CBS Cares And National Stroke Association Create PSA Campaign
Mat 6, 2014 Untitled Document
CBS Cares and National Stroke Association have partnered to create three PSA messages to raise awareness on the risk factors commonly associated with strokes and to highlight the groups most susceptible to strokes overall.
The 60-second PSA that will be broadcast on CBS Radio’s 126 major-market stations across the country takes an innovative approach at getting the public’s attention with a dramatization of a wedding, featuring the father of the bride giving a heartfelt toast. But as the father progresses, he experiences one of the signs of a stroke—garbled speech—and the toast is interrupted. The father of the bride continues on after a brief announcement that “strokes can be prevented if you are aware of the risk factors.”
Alan Kalter, the announcer of The Late Show With David Letterman, is the voice of the father.
The CBS Cares creative team consulted National Stroke Association staff and board member Dr. Richard D. Zorowitz of Johns Hopkins University, to ensure the father of the bride’s garbled speech accurately represented the effects of someone experiencing a stroke.
“We learned that every 40 seconds someone in the United States experiences a stroke, often when doing very ordinary things,” said Matthew Margo, Senior Vice President, Program Practices, CBS Television Network. “So we wanted to portray that experience for our audience and emphasize that strokes can happen to anyone, anywhere, even at a family event, and to illustrate that they are preventable. We also wanted to raise awareness of the demographic groups most likely to experience a stroke.”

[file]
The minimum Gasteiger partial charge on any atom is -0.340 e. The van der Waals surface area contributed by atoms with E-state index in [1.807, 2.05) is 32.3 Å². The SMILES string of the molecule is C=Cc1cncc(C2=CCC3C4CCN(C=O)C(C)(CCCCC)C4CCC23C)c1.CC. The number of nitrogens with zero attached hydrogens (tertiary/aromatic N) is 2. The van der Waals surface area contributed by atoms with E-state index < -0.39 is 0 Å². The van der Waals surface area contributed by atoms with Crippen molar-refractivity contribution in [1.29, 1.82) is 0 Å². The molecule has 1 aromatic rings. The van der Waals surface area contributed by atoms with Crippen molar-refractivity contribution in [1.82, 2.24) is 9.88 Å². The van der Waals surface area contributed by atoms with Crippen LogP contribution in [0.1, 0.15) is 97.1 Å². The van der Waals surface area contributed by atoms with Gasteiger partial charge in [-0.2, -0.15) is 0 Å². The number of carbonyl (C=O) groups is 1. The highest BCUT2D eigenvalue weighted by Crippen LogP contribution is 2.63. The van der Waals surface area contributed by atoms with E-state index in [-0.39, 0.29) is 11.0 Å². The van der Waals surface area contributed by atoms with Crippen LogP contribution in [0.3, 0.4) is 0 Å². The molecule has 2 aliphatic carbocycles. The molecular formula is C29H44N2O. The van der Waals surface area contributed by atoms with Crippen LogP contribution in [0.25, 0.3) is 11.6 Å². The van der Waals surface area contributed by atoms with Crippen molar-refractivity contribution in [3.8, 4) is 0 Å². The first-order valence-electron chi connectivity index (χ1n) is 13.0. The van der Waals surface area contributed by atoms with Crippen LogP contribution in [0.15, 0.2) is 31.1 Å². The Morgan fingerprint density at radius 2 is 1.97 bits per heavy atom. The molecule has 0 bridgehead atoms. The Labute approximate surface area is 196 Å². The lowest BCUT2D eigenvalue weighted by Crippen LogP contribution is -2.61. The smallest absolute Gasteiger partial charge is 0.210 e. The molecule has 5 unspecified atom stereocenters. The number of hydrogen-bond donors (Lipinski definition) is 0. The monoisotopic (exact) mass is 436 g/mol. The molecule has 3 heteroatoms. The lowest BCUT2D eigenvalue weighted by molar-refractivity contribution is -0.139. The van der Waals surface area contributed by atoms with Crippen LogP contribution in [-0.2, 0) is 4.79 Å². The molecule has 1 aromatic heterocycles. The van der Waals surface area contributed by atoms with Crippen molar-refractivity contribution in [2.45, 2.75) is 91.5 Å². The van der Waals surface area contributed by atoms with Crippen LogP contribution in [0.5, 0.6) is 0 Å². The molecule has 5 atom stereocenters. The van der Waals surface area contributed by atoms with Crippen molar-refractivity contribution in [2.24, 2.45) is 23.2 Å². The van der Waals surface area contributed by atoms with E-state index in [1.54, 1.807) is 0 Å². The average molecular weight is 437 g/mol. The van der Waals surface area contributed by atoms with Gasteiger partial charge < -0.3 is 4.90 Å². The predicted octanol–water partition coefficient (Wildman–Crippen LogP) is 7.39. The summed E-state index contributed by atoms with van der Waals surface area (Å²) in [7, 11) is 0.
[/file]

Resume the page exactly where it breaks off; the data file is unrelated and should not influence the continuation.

“Stroke is the fourth leading cause of death in the U.S. and the leading cause of disability. Yet the public is dangerously unaware of the risk factors for stroke,” said Jim Baranski, CEO, National Stroke Association. “We are proud to work with CBS and grateful they chose this important cause for a CBS Cares initiative.”
According to National Stroke Association, anyone can have a stroke no matter your age, race or gender. But the chances of having a stroke increase if a person has certain risk factors, such as family history, high blood pressure, diabetes and obesity. The key to minimizing the incidence of stroke is to identify these risk factors and work with a healthcare professional to reduce them.
The campaign will run throughout May in support of National Stroke Awareness Month, and will encourage the public to fill out a Stroke Risk Scorecard and talk with their healthcare professional.